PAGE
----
Masters' TV sponsors: IBM, Exxon, SBC
The Masters is no longer commercial-free, signing up three television sponsors Friday for the first time since Martha Burk led a corporate campaign against Augusta National and its all-male membership.
Club chairman Hootie Johnson said the Masters would add 90 minutes of television coverage and go back to its four minutes of advertising every hour.
Johnson dropped the Masters' only TV sponsors -- IBM, Coca-Cola and Citigroup -- two years ago to keep them from being pressured by Burk and her National Council of Women's Organizations. Burk had sent letters to each company saying that sponsorship of the Masters endorsed sex discrimination.
IBM is the only company that returns for the 2005 Masters. The club also signed sponsorship deals with ExxonMobil and SBC Communications, whose chairmen and CEOs are members of Augusta National.
A message left for Burk was not returned immediately.
"We're sponsoring a tournament," ExxonMobil spokesman Lauren Kerr said. "The Augusta membership is a decision for their board. But the Masters Tournament stands as one of the world's leading sporting events, and that's where our focus is."
The Masters became the first commercial-free sports event on network television in 2003 as it tried to deflect pressure from corporate sponsors. Even though Burk's protest during the third round of the Masters fizzled in a grassy lot down the street from the golf course, the Masters went without commercials again this past April.
Johnson had said the club could go on "indefinitely" without TV advertising revenue, a testament to the deep pockets of its 300 members. Still, it raised four-day ticket prices to last year's Masters from $125 to $175.
In a release from the club, Johnson did not say the Masters had decided to return to television sponsors, only that fans of the Masters would be pleased with the additional TV coverage. The club said Johnson would have no further comment.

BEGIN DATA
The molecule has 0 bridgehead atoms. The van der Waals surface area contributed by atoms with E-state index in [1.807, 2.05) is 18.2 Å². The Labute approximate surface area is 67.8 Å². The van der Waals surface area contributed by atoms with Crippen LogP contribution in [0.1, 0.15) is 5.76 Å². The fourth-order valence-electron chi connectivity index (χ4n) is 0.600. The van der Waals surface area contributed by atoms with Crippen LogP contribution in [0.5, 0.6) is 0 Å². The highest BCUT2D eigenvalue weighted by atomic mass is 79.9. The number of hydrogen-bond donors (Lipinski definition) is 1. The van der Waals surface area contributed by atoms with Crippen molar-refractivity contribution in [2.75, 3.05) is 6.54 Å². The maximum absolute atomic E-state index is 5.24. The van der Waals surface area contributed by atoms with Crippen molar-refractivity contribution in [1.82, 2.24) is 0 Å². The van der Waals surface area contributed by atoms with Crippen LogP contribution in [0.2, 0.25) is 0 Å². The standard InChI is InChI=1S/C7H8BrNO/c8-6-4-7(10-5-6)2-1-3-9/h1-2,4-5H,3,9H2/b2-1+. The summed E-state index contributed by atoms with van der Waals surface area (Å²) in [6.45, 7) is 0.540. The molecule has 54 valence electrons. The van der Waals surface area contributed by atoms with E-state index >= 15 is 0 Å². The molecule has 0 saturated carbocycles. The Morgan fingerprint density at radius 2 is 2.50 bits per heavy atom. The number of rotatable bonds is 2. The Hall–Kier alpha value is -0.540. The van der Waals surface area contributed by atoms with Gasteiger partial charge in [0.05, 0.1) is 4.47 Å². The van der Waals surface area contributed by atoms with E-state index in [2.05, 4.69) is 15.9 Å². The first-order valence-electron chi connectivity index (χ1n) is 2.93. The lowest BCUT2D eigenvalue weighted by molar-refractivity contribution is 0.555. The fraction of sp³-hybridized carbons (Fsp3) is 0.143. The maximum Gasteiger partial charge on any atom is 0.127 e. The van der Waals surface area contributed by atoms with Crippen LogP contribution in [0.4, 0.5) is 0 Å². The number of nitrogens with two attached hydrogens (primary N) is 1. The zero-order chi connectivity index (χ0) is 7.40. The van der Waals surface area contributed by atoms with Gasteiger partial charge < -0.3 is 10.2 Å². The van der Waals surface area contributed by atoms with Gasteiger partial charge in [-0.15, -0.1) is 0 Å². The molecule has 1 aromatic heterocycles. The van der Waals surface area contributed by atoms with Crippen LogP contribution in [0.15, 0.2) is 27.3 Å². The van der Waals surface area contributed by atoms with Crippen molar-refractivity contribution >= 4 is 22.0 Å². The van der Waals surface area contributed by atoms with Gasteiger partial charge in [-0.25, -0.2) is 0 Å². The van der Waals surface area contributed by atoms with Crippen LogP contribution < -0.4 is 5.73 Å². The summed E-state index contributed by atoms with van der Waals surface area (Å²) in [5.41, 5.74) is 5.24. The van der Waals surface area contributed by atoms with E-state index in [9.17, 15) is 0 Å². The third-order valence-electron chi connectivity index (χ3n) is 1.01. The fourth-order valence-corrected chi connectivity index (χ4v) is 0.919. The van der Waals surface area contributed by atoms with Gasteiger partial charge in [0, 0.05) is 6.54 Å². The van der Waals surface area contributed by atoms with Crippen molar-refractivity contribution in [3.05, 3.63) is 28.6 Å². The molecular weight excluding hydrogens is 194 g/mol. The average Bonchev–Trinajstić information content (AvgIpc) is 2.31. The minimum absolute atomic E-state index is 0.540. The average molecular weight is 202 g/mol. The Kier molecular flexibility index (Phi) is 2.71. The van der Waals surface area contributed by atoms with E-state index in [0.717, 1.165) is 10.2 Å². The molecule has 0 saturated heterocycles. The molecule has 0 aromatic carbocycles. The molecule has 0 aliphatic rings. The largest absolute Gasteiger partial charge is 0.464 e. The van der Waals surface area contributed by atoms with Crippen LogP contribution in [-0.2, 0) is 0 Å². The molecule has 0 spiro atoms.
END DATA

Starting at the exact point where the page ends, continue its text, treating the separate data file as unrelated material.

USA Network will add an additional 30 minutes of coverage in the first two rounds (4-7 p.m. ET), and CBS Sports will add 30 minutes to its coverage of the third round (3:30-7 p.m. ET). Coverage of the final round remains 2:30-7 p.m.
Phil Mickelson, who recently signed a deal with ExxonMobil to promote math and science education, will be the defending champion.
Although Augusta National does not have a membership policy, it has not had a female member in its 70-year history.
In a June 12, 2002, letter to Johnson, Burk urged Augusta National to invite a female member to join so that it would not become an issue at the next Masters.
Johnson took that as a threat and fired off a three-page statement in which he said Augusta National would not be bullied or intimidated. In what became a slogan to the 10-month campaign, Johnson said the club might one day have a female member on its own timetable but "not at the point of a bayonet."
Burk launched her campaign by attacking television sponsors (which Johnson dismissed) and CBS Sports (which continued to broadcast the Masters). She later started a Web site (www.augustadiscriminates.org) that included a "Hall of Hypocrisy," in which the NCWO listed corporations that said they had policies against sex discrimination but whose CEOs were members at Augusta National.
A federal appeals court ruled in April that Burk should have been allowed to demonstrate outside the gates at Augusta National. City officials, citing safety concerns, made her go to a grassy lot down the street.
Burk did not return in April 2004, and has not said whether she will do so in the future.
Copyright 2004 by The Associated Press
MORE GOLF HEADLINES
- Stricker has surgery to alleviate pain in hip
- Atwal rallies to win Dubai Open by 1 shot
- Scott settles on Kerr after caddie tryouts
- Golfer, 103, may be oldest to hit hole in one